In the editorial "No Cheers: NTSB Goes Too Far in DUI Standard Proposal" (May 20), you write: "Experience teaches that some lives would be saved, but at what cost to freedom?" and "So it's a matter of making a reasonable balance between saving lives and America's sense of freedom."
So ... are you willing to face the families of those 1,000 people killed by drivers in the proposed blood alcohol range and say, "Your loved one needed to die so that others could have fun and a big industry could continue to make money"?
No? That's surprising because this sort of emotionally outrageous counterargument is exactly what the PG and others have used against firearms ownership.
You say the current blood alcohol limit is reasonable and that further restrictions would cut drunken driving deaths by only 10 percent, so it's not worth the tradeoff of freedoms. Yet when there are proposals that would ban semiautomatic rifles and ammunition magazines you are all for them, even though those bans would save fewer lives than the National Transportation Safety Board's proposal.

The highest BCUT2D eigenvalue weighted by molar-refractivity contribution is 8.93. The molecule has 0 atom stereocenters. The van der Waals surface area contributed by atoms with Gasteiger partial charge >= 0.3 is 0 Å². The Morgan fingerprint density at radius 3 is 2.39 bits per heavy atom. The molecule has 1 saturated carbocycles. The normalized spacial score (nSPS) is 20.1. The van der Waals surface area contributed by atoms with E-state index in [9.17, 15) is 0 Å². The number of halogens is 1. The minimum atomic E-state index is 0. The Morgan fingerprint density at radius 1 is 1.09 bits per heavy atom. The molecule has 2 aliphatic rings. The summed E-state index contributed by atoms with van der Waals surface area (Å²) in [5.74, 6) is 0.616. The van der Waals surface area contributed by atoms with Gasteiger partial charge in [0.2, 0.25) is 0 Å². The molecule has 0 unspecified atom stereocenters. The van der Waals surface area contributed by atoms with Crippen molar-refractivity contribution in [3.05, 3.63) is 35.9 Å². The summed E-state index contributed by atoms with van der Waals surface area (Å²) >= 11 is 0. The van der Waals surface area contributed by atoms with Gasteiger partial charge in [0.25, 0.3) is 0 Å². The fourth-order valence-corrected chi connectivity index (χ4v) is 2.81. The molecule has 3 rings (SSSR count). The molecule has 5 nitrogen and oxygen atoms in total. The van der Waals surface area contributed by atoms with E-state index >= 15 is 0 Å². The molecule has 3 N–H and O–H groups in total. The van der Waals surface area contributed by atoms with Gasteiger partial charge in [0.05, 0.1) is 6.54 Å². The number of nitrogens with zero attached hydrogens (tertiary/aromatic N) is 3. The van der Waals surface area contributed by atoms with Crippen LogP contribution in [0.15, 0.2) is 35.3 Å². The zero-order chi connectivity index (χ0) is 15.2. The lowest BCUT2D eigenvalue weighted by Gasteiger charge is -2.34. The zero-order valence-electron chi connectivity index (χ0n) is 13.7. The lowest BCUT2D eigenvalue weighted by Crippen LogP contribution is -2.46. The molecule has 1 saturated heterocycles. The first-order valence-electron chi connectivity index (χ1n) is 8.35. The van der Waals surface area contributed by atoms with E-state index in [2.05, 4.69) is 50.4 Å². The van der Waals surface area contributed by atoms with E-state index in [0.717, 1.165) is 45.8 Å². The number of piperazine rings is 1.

This editorial reads almost like a letter from a gun owner, with a substitution of "alcohol" for "guns." There is one important difference though: When the PG writes that effective enforcement of existing laws is adequate to protect the public and freedom, you are making a reasoned argument. When a gun owner or the National Rifle Association writes the same thing, you indicate they are gun nuts, supporters of domestic terrorism and have blood on their hands. Why is this? Is it just a selfishness where "your" freedoms count but "mine" don't, or an actual hatred of gun owners?
By the way, I actually agree with the PG editors on the blood alcohol level proposal. It's the hypocrisy in making their argument that bothers me.